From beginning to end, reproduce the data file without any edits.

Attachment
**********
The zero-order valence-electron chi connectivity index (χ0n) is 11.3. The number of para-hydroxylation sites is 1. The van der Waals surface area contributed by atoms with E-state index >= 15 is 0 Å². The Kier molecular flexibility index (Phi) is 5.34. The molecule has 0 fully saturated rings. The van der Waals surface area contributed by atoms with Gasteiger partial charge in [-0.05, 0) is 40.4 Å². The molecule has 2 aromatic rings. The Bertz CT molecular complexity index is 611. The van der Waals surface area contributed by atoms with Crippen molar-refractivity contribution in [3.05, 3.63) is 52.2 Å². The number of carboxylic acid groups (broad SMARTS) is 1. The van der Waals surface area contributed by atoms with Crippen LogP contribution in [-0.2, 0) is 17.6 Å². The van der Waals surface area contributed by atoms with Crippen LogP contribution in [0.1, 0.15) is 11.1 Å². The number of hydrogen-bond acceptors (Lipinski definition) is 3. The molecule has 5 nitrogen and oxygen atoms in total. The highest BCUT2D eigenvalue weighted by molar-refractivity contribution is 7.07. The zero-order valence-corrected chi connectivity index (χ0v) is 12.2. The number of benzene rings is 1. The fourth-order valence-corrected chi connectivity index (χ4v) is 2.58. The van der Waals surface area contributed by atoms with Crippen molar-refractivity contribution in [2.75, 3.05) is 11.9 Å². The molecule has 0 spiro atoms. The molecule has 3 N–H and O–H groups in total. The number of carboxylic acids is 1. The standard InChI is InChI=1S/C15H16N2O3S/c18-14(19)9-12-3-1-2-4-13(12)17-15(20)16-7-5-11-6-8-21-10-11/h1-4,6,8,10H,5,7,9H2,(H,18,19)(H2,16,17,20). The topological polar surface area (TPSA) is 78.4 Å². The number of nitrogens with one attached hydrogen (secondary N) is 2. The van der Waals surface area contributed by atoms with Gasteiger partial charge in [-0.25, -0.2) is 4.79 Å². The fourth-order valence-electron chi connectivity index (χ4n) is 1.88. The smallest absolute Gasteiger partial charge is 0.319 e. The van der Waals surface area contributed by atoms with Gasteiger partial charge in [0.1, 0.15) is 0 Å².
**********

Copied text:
The zero-order valence-electron chi connectivity index (χ0n) is 11.3. The number of para-hydroxylation sites is 1. The van der Waals surface area contributed by atoms with E-state index >= 15 is 0 Å². The Kier molecular flexibility index (Phi) is 5.34. The molecule has 0 fully saturated rings. The van der Waals surface area contributed by atoms with Gasteiger partial charge in [-0.05, 0) is 40.4 Å². The molecule has 2 aromatic rings. The Bertz CT molecular complexity index is 611. The van der Waals surface area contributed by atoms with Crippen molar-refractivity contribution in [3.05, 3.63) is 52.2 Å². The number of carboxylic acid groups (broad SMARTS) is 1. The van der Waals surface area contributed by atoms with Crippen LogP contribution in [-0.2, 0) is 17.6 Å². The van der Waals surface area contributed by atoms with Crippen LogP contribution in [0.1, 0.15) is 11.1 Å². The number of hydrogen-bond acceptors (Lipinski definition) is 3. The molecule has 5 nitrogen and oxygen atoms in total. The highest BCUT2D eigenvalue weighted by molar-refractivity contribution is 7.07. The zero-order valence-corrected chi connectivity index (χ0v) is 12.2. The number of benzene rings is 1. The fourth-order valence-corrected chi connectivity index (χ4v) is 2.58. The van der Waals surface area contributed by atoms with Crippen molar-refractivity contribution in [2.75, 3.05) is 11.9 Å². The molecule has 0 spiro atoms. The molecule has 3 N–H and O–H groups in total. The number of carboxylic acids is 1. The standard InChI is InChI=1S/C15H16N2O3S/c18-14(19)9-12-3-1-2-4-13(12)17-15(20)16-7-5-11-6-8-21-10-11/h1-4,6,8,10H,5,7,9H2,(H,18,19)(H2,16,17,20). The topological polar surface area (TPSA) is 78.4 Å². The number of nitrogens with one attached hydrogen (secondary N) is 2. The van der Waals surface area contributed by atoms with Gasteiger partial charge in [-0.25, -0.2) is 4.79 Å². The fourth-order valence-electron chi connectivity index (χ4n) is 1.88. The smallest absolute Gasteiger partial charge is 0.319 e. The van der Waals surface area contributed by atoms with Gasteiger partial charge in [0.1, 0.15) is 0 Å².